These measures will help with changing habits but to keep everyone safe, the encouragement of good hand hygiene is absolutely crucial. Setting up hand sanitising stations at entrances and exits and high traffic areas will certainly help. Making hand sanitiser readily available for your teams will reassure staff that you are thinking of their welfare. Pump top options are best as this limits contact and of course contact free dispensers offer a great solution.

Coming back to work after the long lock down also provides an opportunity to clean desks and put a good cleaning regimen in place. Set up a cleaning rota so everyone gets involved. Make sure to use a sanitiser that is specifically formulated against Covid 19. Ordinary antibacterial spray won’t be effective against Coronvirus. A product that has been really popular with our customers has been Virakleen which is a virucidal spray.  It can be used on hard surfaces as well as soft furnishings.

So these are just some of the things you can do to protect your team, giving them confidence that they are safe to return to work after lock down.

Working with a PPE supplier who can advise and help you get a safe system in place is a great place to start. We have a large range of products to get you up and running quickly, take a look here to see what you may need for your office: https://www.acopia.co.uk/ppe-and-janitorial-supplies/#toggle-id-17

 

Whether you’re buying face masks for your customers, your employees or for your family, it’s good to know that what you’re recommending or using is the right product for the job. With so many masks to choose from, it can be confusing to know which one will provide the level of protection you need. Face coverings have now been made compulsory on all public transport from 15th June when more people are expected go back to work. As non-essential shops reopen their doors, social distancing will be difficult at times on buses and trains. Currently less than four out ten people are using face masks on public transport, and fines will now be introduced for those who don’t comply. So, what’s the best face mask to buy as you, your family, your employees and your customers head back to work?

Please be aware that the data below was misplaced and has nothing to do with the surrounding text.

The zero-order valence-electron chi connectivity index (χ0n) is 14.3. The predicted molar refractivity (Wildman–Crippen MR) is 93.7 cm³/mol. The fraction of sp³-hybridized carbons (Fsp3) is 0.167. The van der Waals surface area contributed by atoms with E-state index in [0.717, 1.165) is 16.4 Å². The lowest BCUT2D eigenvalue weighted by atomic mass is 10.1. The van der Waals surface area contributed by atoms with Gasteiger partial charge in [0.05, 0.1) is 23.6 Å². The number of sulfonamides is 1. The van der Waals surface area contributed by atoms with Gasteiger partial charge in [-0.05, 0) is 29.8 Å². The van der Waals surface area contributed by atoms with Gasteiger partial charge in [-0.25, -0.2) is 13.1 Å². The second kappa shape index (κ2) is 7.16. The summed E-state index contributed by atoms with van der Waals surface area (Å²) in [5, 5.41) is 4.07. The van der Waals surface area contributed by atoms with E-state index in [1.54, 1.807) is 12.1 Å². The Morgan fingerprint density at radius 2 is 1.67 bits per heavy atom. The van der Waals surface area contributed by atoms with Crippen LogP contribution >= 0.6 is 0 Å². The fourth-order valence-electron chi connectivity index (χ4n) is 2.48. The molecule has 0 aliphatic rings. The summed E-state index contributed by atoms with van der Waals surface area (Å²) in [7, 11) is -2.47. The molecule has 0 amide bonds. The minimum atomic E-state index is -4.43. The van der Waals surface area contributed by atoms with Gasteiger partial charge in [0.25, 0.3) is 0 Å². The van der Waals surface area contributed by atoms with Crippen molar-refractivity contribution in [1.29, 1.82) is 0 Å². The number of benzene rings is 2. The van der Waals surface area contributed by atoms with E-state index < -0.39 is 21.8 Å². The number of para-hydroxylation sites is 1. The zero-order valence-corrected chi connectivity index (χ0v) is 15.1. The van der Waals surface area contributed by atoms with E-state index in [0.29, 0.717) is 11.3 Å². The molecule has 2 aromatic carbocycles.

Face masks to stop the spread of Covid 19

The guidance stipulates a face covering which can be made at home or even the use of a scarf. These solutions do come with a drawback. A simple face covering will have to be washed at over 60 degrees after each use to kill any virus on the material.  You would have to go work armed with quite a few home made coverings. They would need to be changed frequently on long journeys and certainly after each commute. Also, with the recent hot weather  combined with busy tube trains, home made coverings or scarves might not be the most comfortable to wear. By far, the easiest and most convenient way to prevent the spread of the virus would have to be manufactured face masks. These are lightweight, comfortable and disposable after every use, limiting transmission.

Which face mask is best and how to avoid a fake?

Type 1 Face Mask

The Type 1 Face Mask

So with just over a week to get prepared, what is the best face mask for the daily commute? With confusing acronyms such as KN95, FFP2, 3 ply, Type IIR, FFP3, Type 1 – which is best? With surgical and medical masks needed for front line workers, the basic Type 1 mask would be the best choice.  It provides protection against the transmission of Covid 19 and is a 3 ply mask. And just to get a bit technical, they have been tested to a bacterial filtration efficiency of 95%.

It’s really important that you purchase your masks from a reputable company. The market has been flooded with fakes which puts lives at risk. Using a company that has a great reputation and has been selling PPE for some time, rather than one who has just started during this time is best. Asking for certification is also a good idea as well as just picking up the phone and chatting to your supplier will give you reassurance as to whether they are knowledgeable and genuine.

The New Normal

And as you head back to work (whether it’s on public transport or not), welcome your teams back at the office, or prepare to supply your customers – the work does not stop there! Keeping safe at work with good hand hygiene, using hand sanitiser, surface cleaning and safe distancing tools will all be important as we adjust to the new normal. To look at our range of PPE, check out our dedicated web section here:

https://www.acopia.co.uk/ppe-and-janitorial-supplies/#toggle-id-17

For for more bespoke options or to ask for advice and help, you can contact us at [email protected], hop onto our live chat or give us a call on 0845 0845 075 6111.